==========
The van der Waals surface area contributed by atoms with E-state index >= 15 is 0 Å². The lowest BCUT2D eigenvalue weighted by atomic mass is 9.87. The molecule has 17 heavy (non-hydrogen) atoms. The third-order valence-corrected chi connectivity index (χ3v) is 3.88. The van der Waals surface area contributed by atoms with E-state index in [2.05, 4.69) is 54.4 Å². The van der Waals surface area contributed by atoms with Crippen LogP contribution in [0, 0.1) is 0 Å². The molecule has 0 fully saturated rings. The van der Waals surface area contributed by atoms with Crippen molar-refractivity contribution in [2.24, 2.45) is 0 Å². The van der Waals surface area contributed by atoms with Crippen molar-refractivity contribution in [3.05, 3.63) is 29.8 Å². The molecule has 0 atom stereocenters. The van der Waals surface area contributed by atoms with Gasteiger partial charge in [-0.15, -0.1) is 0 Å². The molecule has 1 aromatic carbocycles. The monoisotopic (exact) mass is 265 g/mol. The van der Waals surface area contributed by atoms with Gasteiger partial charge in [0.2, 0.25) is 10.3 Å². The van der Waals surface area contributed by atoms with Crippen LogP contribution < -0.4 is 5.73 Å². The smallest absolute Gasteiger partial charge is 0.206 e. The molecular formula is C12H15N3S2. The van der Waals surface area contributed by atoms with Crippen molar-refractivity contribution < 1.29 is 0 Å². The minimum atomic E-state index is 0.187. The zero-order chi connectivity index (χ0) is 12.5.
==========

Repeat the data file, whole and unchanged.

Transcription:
The van der Waals surface area contributed by atoms with E-state index >= 15 is 0 Å². The lowest BCUT2D eigenvalue weighted by atomic mass is 9.87. The molecule has 17 heavy (non-hydrogen) atoms. The third-order valence-corrected chi connectivity index (χ3v) is 3.88. The van der Waals surface area contributed by atoms with E-state index in [2.05, 4.69) is 54.4 Å². The van der Waals surface area contributed by atoms with Crippen LogP contribution in [0, 0.1) is 0 Å². The molecule has 0 fully saturated rings. The van der Waals surface area contributed by atoms with Crippen molar-refractivity contribution in [2.24, 2.45) is 0 Å². The van der Waals surface area contributed by atoms with Crippen molar-refractivity contribution in [3.05, 3.63) is 29.8 Å². The molecule has 0 atom stereocenters. The van der Waals surface area contributed by atoms with Gasteiger partial charge in [-0.15, -0.1) is 0 Å². The molecule has 1 aromatic carbocycles. The monoisotopic (exact) mass is 265 g/mol. The van der Waals surface area contributed by atoms with Gasteiger partial charge in [0.2, 0.25) is 10.3 Å². The van der Waals surface area contributed by atoms with Crippen LogP contribution < -0.4 is 5.73 Å². The smallest absolute Gasteiger partial charge is 0.206 e. The molecular formula is C12H15N3S2. The van der Waals surface area contributed by atoms with Crippen molar-refractivity contribution < 1.29 is 0 Å². The minimum atomic E-state index is 0.187. The zero-order chi connectivity index (χ0) is 12.5.